SNP MP rejects First Minister's claim Tories 'stoking culture war' over gender reform

SNP MP rejects First Minister's claim Tories 'stoking culture war' over gender reform <i>(Image: PA)</i>
SNP MP rejects First Minister's claim Tories 'stoking culture war' over gender reform (Image: PA)

NICOLA Sturgeon’s claim that the UK government are using trans rights to stoke a “shameful culture war” has been attacked by one of her own MPs.

Joanna Cherry said the language was being used to “silence the legitimate concerns of feminists.”

The Edinburgh South West MP has long been critical of the Scottish Government’s gender recognition reforms.

However, she has said she will back an attempt by Westminster colleagues to block Alister Jack’s attempt to veto the legislation, saying

Stephen Flynn is to use a parliamentary convention in the Commons to stop the Section 35 from going ahead.

The Westminster group leader said there was cross-party support for the motion.

Last week, the Secretary of State for Scotland invoked the power for the first time in the history of devolution to stop Scotland’s Gender Recognition Reform Bill from becoming law.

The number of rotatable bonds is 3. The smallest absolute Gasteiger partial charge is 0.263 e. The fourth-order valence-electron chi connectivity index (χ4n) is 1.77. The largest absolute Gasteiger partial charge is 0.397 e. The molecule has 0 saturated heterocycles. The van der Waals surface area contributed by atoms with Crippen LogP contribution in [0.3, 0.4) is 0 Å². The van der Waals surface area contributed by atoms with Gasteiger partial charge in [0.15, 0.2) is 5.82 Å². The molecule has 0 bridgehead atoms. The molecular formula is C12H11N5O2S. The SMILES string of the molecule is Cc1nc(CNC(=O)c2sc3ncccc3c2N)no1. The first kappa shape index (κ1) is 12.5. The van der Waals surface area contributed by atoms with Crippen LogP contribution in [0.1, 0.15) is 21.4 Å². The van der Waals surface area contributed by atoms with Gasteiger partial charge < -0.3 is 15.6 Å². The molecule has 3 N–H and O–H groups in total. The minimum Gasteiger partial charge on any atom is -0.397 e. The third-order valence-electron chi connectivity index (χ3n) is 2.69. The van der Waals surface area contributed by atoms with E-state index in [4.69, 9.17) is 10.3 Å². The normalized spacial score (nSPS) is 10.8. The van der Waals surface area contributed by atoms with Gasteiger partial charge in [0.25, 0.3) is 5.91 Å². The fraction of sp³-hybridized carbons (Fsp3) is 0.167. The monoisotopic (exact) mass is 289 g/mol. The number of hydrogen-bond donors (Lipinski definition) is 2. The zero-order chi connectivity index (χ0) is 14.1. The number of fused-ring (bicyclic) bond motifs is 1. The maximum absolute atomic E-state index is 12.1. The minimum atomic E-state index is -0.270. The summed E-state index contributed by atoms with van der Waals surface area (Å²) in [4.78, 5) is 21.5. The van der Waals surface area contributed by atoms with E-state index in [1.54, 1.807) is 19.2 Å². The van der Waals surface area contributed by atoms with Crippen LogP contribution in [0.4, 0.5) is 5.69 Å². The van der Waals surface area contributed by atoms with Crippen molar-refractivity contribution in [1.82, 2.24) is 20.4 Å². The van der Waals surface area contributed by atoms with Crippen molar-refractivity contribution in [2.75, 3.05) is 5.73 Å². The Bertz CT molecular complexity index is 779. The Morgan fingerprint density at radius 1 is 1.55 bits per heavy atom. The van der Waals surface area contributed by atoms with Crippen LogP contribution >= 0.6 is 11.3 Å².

The legislation - passed by MSPs just before Christmas - simplifies the process for obtaining a gender recognition certificate (GRC) by removing the need for a medical diagnosis of gender dysphoria.

It also reduces the length of time someone would need to live in their acquired gender from two years to less than 12 months. It also lowers the minimum age for applications from 18 to 16.

According to the UK government, this will alter the “careful balance” of the Equality Act 2010, by removing safeguards that mean trans people can be excluded from certain single-sex spaces for women.

On Sunday, speaking to the BBC, the First Minister claimed the intervention was politically motivated.

READ MORE: FM: 'no compelling or persuasive legal argument against gender bill'